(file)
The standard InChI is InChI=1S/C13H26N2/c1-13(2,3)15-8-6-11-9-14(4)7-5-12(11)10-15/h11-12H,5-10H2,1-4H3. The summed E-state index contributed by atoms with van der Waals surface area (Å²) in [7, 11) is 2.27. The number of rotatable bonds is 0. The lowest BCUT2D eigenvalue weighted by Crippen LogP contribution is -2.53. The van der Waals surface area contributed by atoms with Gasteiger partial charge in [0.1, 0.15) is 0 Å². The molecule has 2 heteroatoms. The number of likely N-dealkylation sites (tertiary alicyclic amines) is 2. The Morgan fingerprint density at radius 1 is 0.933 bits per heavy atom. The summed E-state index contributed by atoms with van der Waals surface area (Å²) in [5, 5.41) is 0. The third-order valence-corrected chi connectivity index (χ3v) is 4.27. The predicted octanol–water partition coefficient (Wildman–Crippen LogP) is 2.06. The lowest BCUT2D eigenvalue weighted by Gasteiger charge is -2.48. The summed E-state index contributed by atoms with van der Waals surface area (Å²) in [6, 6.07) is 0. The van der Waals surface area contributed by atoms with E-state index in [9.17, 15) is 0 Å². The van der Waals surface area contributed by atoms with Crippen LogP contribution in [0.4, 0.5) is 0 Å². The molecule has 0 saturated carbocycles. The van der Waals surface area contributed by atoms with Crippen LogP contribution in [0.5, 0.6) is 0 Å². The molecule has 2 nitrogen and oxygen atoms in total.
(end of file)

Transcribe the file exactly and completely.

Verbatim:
The standard InChI is InChI=1S/C13H26N2/c1-13(2,3)15-8-6-11-9-14(4)7-5-12(11)10-15/h11-12H,5-10H2,1-4H3. The summed E-state index contributed by atoms with van der Waals surface area (Å²) in [7, 11) is 2.27. The number of rotatable bonds is 0. The lowest BCUT2D eigenvalue weighted by Crippen LogP contribution is -2.53. The van der Waals surface area contributed by atoms with Gasteiger partial charge in [0.1, 0.15) is 0 Å². The molecule has 2 heteroatoms. The number of likely N-dealkylation sites (tertiary alicyclic amines) is 2. The Morgan fingerprint density at radius 1 is 0.933 bits per heavy atom. The summed E-state index contributed by atoms with van der Waals surface area (Å²) in [5, 5.41) is 0. The third-order valence-corrected chi connectivity index (χ3v) is 4.27. The predicted octanol–water partition coefficient (Wildman–Crippen LogP) is 2.06. The lowest BCUT2D eigenvalue weighted by Gasteiger charge is -2.48. The summed E-state index contributed by atoms with van der Waals surface area (Å²) in [6, 6.07) is 0. The van der Waals surface area contributed by atoms with E-state index in [9.17, 15) is 0 Å². The van der Waals surface area contributed by atoms with Crippen LogP contribution in [0.4, 0.5) is 0 Å². The molecule has 0 saturated carbocycles. The van der Waals surface area contributed by atoms with Crippen LogP contribution in [0.5, 0.6) is 0 Å². The molecule has 2 nitrogen and oxygen atoms in total.